Recommended Resources

The Forum on brianenos.com - aka, the Benoverse. I've been editing and re-editing this post for a while, now (like, since the inception of this blog), cause I'm finding it hard to be succinct. I could go on for days... Anyway, let's start with this.

Started by legendary shooter Brian Enos in the 2000 timeframe, I can comfortably tell you that the Forum at brianenos.com is the best shooting community forum on the web. Bar none. Period. End of story.

Don't believe me? Read on... ;)

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One of those FAQs (Frequently Asked Questions) that seems to pop up on the Benoverse every so often is something to the effect of "I'm a new shooter, what should I read?". Many of us have our favorites, of course - Brian Enos' Practical Shooting: Beyond Fundamentals, for instance, or Saul Kirsch's Thinking Practical Shooting perhaps.

Those books are awesome resources, without any doubt. But both really require some background in the game to use them to the fullest extent. So, if a new shooter isn't going to get the best out of those books until they have a little bit of experience (and their gear squared away, etc), where do you point them? The answer has been with us since 1995 in the form of Matt Burkett's Practical Shooting Manual.

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TPS Cover For most complex activities, the learning curve is steep and riddled with plenty of chances to strike off in the wrong direction. "Back in the day" (which, for our purposes here, means pre-2005), most of us picked our way up the curve through trial and error, question and answer, and lots of fits and starts as we discovered that we were on a dead-end path. Things like match preparation, understanding the implications of the scoring system, maintenance schedule for our equipment, stage and match tactics - all of these things were passed down through word of mouth, and many times learned through hard experience.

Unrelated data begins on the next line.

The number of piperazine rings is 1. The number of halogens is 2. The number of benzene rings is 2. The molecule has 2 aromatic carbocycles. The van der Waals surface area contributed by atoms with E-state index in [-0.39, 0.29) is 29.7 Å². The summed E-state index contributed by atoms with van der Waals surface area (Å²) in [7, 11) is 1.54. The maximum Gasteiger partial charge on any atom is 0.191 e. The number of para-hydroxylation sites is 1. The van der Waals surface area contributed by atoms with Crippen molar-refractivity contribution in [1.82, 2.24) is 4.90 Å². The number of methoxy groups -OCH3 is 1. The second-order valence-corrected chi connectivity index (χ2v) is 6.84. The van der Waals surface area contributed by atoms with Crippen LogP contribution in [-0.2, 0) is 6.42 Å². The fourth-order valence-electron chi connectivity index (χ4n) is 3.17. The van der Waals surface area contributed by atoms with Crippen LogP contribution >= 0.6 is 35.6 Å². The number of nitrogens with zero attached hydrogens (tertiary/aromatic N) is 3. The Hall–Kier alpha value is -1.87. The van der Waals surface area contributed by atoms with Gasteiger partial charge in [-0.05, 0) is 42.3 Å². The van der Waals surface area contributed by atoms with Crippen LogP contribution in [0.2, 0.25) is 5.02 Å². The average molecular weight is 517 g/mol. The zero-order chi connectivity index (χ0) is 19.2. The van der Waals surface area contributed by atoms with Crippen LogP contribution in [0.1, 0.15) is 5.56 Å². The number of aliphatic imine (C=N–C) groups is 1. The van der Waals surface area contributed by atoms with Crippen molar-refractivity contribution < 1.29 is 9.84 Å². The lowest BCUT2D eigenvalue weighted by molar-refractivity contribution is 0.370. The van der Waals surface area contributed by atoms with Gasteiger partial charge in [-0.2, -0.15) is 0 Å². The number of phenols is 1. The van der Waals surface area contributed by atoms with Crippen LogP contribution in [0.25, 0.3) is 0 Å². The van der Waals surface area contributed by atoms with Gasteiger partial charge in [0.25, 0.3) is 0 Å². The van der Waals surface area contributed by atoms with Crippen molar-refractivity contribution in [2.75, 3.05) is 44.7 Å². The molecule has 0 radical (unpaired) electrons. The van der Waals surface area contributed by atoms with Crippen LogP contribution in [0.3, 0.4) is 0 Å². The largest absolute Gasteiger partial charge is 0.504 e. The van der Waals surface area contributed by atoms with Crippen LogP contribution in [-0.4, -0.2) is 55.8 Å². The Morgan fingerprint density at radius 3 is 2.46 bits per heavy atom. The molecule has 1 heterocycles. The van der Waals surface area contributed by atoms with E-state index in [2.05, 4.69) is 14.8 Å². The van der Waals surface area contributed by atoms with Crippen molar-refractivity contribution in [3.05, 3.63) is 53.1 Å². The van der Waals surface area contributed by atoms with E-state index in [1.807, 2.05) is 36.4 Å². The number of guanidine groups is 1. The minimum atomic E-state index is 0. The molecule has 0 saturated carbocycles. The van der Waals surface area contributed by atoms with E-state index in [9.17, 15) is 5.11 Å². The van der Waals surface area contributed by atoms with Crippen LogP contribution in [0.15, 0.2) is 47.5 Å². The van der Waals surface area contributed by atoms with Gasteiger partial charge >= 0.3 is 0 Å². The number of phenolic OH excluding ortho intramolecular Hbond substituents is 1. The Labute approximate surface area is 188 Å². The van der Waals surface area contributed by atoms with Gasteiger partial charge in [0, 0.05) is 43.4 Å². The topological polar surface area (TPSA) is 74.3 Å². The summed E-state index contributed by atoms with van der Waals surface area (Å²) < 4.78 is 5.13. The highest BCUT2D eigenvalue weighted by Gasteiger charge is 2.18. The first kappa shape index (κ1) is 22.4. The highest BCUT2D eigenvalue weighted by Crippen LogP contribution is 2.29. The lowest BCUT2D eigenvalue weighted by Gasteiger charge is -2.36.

In 2005, author and international top shooter This e-mail address is being protected from spambots. You need JavaScript enabled to view it changed all of that with the release of his book Thinking Practical Shooting (well, changed it for those who bothered to read it and digest it, anyway). If I'd had this book in 1992, when I started shooting IPSC, it would have saved me a lot of time and energy. Saul's giving away all the "secrets", and for that reason, I highly recommend Thinking Practical Shooting as a "must read".

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